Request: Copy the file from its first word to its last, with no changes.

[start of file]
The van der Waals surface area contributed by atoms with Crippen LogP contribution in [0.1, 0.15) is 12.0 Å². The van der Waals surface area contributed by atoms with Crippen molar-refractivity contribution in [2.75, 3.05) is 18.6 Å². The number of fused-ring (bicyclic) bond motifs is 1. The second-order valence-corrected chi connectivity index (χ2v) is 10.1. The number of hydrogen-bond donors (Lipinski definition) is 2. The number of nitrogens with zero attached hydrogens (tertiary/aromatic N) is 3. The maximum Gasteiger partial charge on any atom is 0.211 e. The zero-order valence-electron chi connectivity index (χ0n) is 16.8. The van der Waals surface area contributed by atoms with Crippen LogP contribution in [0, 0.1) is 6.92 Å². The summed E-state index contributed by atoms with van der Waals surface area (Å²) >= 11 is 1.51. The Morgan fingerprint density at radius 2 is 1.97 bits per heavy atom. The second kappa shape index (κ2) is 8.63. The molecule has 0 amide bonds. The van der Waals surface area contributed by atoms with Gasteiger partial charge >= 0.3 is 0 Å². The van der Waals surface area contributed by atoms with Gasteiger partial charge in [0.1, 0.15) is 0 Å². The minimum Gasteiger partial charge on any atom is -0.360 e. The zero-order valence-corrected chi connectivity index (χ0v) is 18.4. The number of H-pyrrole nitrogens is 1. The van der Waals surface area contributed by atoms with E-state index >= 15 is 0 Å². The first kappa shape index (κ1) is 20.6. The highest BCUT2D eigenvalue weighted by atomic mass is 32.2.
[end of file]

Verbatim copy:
The van der Waals surface area contributed by atoms with Crippen LogP contribution in [0.1, 0.15) is 12.0 Å². The van der Waals surface area contributed by atoms with Crippen molar-refractivity contribution in [2.75, 3.05) is 18.6 Å². The number of fused-ring (bicyclic) bond motifs is 1. The second-order valence-corrected chi connectivity index (χ2v) is 10.1. The number of hydrogen-bond donors (Lipinski definition) is 2. The number of nitrogens with zero attached hydrogens (tertiary/aromatic N) is 3. The maximum Gasteiger partial charge on any atom is 0.211 e. The zero-order valence-electron chi connectivity index (χ0n) is 16.8. The van der Waals surface area contributed by atoms with Crippen LogP contribution in [0, 0.1) is 6.92 Å². The summed E-state index contributed by atoms with van der Waals surface area (Å²) >= 11 is 1.51. The Morgan fingerprint density at radius 2 is 1.97 bits per heavy atom. The second kappa shape index (κ2) is 8.63. The molecule has 0 amide bonds. The van der Waals surface area contributed by atoms with Gasteiger partial charge >= 0.3 is 0 Å². The van der Waals surface area contributed by atoms with Gasteiger partial charge in [0.1, 0.15) is 0 Å². The minimum Gasteiger partial charge on any atom is -0.360 e. The zero-order valence-corrected chi connectivity index (χ0v) is 18.4. The number of H-pyrrole nitrogens is 1. The van der Waals surface area contributed by atoms with E-state index >= 15 is 0 Å². The first kappa shape index (κ1) is 20.6. The highest BCUT2D eigenvalue weighted by atomic mass is 32.2.